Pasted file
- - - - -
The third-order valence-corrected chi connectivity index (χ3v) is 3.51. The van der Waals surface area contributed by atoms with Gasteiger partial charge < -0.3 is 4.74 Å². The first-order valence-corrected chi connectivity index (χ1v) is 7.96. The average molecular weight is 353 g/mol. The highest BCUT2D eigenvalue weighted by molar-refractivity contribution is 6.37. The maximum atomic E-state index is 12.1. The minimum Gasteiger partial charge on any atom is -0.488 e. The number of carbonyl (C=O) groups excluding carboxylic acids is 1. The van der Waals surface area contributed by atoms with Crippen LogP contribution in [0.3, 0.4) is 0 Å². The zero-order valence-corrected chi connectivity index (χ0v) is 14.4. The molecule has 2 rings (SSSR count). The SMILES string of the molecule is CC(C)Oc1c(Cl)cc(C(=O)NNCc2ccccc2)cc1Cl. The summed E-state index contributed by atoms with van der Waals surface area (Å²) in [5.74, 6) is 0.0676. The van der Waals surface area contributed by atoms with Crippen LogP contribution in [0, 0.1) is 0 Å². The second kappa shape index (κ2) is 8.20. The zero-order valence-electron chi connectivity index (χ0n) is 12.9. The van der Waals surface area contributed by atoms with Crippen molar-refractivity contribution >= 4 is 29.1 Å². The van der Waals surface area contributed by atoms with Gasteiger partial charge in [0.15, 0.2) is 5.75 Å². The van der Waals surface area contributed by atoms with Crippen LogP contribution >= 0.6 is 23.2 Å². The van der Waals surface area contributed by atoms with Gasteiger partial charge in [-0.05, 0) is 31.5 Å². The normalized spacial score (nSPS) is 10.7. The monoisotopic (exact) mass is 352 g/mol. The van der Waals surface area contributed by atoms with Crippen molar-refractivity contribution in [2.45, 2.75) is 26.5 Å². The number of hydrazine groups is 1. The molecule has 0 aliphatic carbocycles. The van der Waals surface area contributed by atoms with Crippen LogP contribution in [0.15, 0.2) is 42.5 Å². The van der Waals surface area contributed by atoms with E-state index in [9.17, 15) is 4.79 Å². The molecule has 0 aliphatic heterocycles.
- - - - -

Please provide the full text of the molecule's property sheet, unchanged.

The third-order valence-corrected chi connectivity index (χ3v) is 3.51. The van der Waals surface area contributed by atoms with Gasteiger partial charge < -0.3 is 4.74 Å². The first-order valence-corrected chi connectivity index (χ1v) is 7.96. The average molecular weight is 353 g/mol. The highest BCUT2D eigenvalue weighted by molar-refractivity contribution is 6.37. The maximum atomic E-state index is 12.1. The minimum Gasteiger partial charge on any atom is -0.488 e. The number of carbonyl (C=O) groups excluding carboxylic acids is 1. The van der Waals surface area contributed by atoms with Crippen LogP contribution in [0.3, 0.4) is 0 Å². The zero-order valence-corrected chi connectivity index (χ0v) is 14.4. The molecule has 2 rings (SSSR count). The SMILES string of the molecule is CC(C)Oc1c(Cl)cc(C(=O)NNCc2ccccc2)cc1Cl. The summed E-state index contributed by atoms with van der Waals surface area (Å²) in [5.74, 6) is 0.0676. The van der Waals surface area contributed by atoms with Crippen LogP contribution in [0, 0.1) is 0 Å². The second kappa shape index (κ2) is 8.20. The zero-order valence-electron chi connectivity index (χ0n) is 12.9. The van der Waals surface area contributed by atoms with Crippen molar-refractivity contribution >= 4 is 29.1 Å². The van der Waals surface area contributed by atoms with Gasteiger partial charge in [0.15, 0.2) is 5.75 Å². The van der Waals surface area contributed by atoms with Crippen LogP contribution >= 0.6 is 23.2 Å². The van der Waals surface area contributed by atoms with Gasteiger partial charge in [-0.05, 0) is 31.5 Å². The normalized spacial score (nSPS) is 10.7. The monoisotopic (exact) mass is 352 g/mol. The van der Waals surface area contributed by atoms with Crippen molar-refractivity contribution in [2.45, 2.75) is 26.5 Å². The number of hydrazine groups is 1. The molecule has 0 aliphatic carbocycles. The van der Waals surface area contributed by atoms with Crippen LogP contribution in [0.15, 0.2) is 42.5 Å². The van der Waals surface area contributed by atoms with E-state index in [9.17, 15) is 4.79 Å². The molecule has 0 aliphatic heterocycles.